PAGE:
The Market of Silence / Yoani Sánchez

Teenagers executed in Iran in 2005 for homosexuality. Image from

I still can’t believe that the Cuban delegation at the United Nations added its vote to a group of “countries that include homosexuality as a crime under the law, including the application of capital punishment for that reason, in five of them.” I didn’t invent the quoted phrase, it comes from a statement published by CENESEX (The National Center of Sex Education) to try to explain this absurdity, to justify the abominable. On a peculiar list, where some of the great suppressors of individual liberties appear, this Island also appears, despite the official discourse that has assured us for some time that abuse of homosexuals is chapter from the past.

It goes without saying that no one consulted Cubans before ratifying — in our name — a resolution that gives carte blanche to the death penalty for reasons of the victims’ sexual orientation. Not a single word is said by the official press, no transvestites have been able to go out and protest in the Plaza of the Revolution or in front of the Foreign Ministry to demonstrate their displeasure with this act of political expediency. Initially, it was the Benin delegation that pushed for a change in the resolution about extrajudicial, summary or arbitrary executions in the world, a change that as a result of which — as of two weeks ago — the UN resolution will no longer apply if the accused is subject to execution for loving a person of their own gender. Frightened, we witness the circle joined by the intolerant, the complicity established between the doctrinaire, the silence before violations committed by others, to buy silence for when they themselves will have need of it.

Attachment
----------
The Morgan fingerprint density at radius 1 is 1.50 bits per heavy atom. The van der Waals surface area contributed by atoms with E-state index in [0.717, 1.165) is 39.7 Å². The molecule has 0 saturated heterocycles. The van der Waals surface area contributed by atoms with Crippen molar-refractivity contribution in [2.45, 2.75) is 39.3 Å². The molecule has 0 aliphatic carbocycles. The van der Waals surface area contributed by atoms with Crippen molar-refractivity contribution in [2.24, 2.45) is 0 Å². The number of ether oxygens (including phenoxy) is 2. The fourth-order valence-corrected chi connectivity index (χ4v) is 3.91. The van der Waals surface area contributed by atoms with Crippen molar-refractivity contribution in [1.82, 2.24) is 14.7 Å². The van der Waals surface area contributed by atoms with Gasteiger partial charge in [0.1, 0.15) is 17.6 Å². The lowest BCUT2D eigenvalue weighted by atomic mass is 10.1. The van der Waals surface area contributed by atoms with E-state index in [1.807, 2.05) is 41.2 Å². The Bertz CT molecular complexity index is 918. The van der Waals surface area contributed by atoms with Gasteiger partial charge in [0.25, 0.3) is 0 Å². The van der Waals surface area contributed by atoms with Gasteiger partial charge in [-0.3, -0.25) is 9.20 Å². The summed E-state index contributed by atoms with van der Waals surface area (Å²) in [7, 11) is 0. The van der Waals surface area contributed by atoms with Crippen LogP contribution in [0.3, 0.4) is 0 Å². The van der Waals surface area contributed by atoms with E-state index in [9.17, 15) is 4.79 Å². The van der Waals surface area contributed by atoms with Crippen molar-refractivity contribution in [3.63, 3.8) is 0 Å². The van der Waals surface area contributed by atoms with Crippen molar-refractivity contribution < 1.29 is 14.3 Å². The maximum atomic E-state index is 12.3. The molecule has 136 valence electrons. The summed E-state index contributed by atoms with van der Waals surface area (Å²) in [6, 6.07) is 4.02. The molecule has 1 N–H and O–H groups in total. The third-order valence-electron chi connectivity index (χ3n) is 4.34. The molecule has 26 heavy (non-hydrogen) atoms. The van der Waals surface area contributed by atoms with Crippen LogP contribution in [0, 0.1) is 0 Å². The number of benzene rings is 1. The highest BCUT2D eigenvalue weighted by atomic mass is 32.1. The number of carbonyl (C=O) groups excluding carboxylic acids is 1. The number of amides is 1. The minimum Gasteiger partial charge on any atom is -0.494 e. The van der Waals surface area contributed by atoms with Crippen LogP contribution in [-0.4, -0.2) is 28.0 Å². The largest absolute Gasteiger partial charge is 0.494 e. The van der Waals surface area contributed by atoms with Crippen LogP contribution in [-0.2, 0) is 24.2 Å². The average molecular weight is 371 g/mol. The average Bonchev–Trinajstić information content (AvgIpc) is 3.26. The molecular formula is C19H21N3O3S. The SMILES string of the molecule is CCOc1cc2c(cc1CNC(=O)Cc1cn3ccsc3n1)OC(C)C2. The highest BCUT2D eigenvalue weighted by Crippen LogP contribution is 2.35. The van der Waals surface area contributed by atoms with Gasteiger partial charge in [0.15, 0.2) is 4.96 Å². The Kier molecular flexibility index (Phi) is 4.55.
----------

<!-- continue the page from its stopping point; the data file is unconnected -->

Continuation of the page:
It is sad that an institution like CENESEX, that has worked to promote respect for diversity, engages in verbal acrobatics so as not to call things by their name. Mariela Castro, Director of CENESEX, cannot take cover behind the terse words of a statement where one finds no condemnation proportional to the mistake committed by our delegation to the UN. This coming Sunday she will appear on a national television show, Journeys to the Unknown, to present a documentary that touches on the theme of tolerance towards gays and lesbians. I think that would be a good time to explain to us why her response has not been stronger, why her silence has the ring of an accomplice.

December 1, 2010